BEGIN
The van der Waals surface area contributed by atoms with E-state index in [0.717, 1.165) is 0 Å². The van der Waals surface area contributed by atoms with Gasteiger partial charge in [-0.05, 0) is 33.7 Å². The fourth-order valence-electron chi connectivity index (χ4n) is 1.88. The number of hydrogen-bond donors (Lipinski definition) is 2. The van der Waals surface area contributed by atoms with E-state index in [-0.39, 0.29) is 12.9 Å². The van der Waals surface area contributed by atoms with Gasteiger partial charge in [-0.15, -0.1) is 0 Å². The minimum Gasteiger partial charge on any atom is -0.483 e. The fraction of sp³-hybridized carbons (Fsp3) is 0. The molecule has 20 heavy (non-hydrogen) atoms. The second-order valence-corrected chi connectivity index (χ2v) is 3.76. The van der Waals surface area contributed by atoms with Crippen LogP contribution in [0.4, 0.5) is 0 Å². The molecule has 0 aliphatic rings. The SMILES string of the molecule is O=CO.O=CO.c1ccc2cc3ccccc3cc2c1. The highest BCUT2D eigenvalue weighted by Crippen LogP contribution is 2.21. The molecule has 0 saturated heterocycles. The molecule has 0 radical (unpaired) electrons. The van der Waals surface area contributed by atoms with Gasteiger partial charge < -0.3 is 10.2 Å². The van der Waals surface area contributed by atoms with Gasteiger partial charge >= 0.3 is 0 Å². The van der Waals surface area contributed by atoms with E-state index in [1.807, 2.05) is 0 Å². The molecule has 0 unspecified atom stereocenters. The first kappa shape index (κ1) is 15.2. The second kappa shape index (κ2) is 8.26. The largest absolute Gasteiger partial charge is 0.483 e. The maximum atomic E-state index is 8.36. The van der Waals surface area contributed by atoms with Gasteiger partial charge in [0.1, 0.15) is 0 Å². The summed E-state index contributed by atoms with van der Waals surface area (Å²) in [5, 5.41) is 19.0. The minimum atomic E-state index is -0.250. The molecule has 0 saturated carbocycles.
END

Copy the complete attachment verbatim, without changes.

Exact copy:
The van der Waals surface area contributed by atoms with E-state index in [0.717, 1.165) is 0 Å². The van der Waals surface area contributed by atoms with Gasteiger partial charge in [-0.05, 0) is 33.7 Å². The fourth-order valence-electron chi connectivity index (χ4n) is 1.88. The number of hydrogen-bond donors (Lipinski definition) is 2. The van der Waals surface area contributed by atoms with E-state index in [-0.39, 0.29) is 12.9 Å². The van der Waals surface area contributed by atoms with Gasteiger partial charge in [-0.15, -0.1) is 0 Å². The minimum Gasteiger partial charge on any atom is -0.483 e. The fraction of sp³-hybridized carbons (Fsp3) is 0. The molecule has 20 heavy (non-hydrogen) atoms. The second-order valence-corrected chi connectivity index (χ2v) is 3.76. The van der Waals surface area contributed by atoms with Crippen LogP contribution in [0.4, 0.5) is 0 Å². The molecule has 0 aliphatic rings. The SMILES string of the molecule is O=CO.O=CO.c1ccc2cc3ccccc3cc2c1. The highest BCUT2D eigenvalue weighted by Crippen LogP contribution is 2.21. The molecule has 0 saturated heterocycles. The molecule has 0 radical (unpaired) electrons. The van der Waals surface area contributed by atoms with Gasteiger partial charge < -0.3 is 10.2 Å². The van der Waals surface area contributed by atoms with Gasteiger partial charge >= 0.3 is 0 Å². The van der Waals surface area contributed by atoms with E-state index in [1.807, 2.05) is 0 Å². The molecule has 0 unspecified atom stereocenters. The first kappa shape index (κ1) is 15.2. The second kappa shape index (κ2) is 8.26. The largest absolute Gasteiger partial charge is 0.483 e. The maximum atomic E-state index is 8.36. The van der Waals surface area contributed by atoms with Gasteiger partial charge in [0.1, 0.15) is 0 Å². The summed E-state index contributed by atoms with van der Waals surface area (Å²) in [5, 5.41) is 19.0. The minimum atomic E-state index is -0.250. The molecule has 0 saturated carbocycles.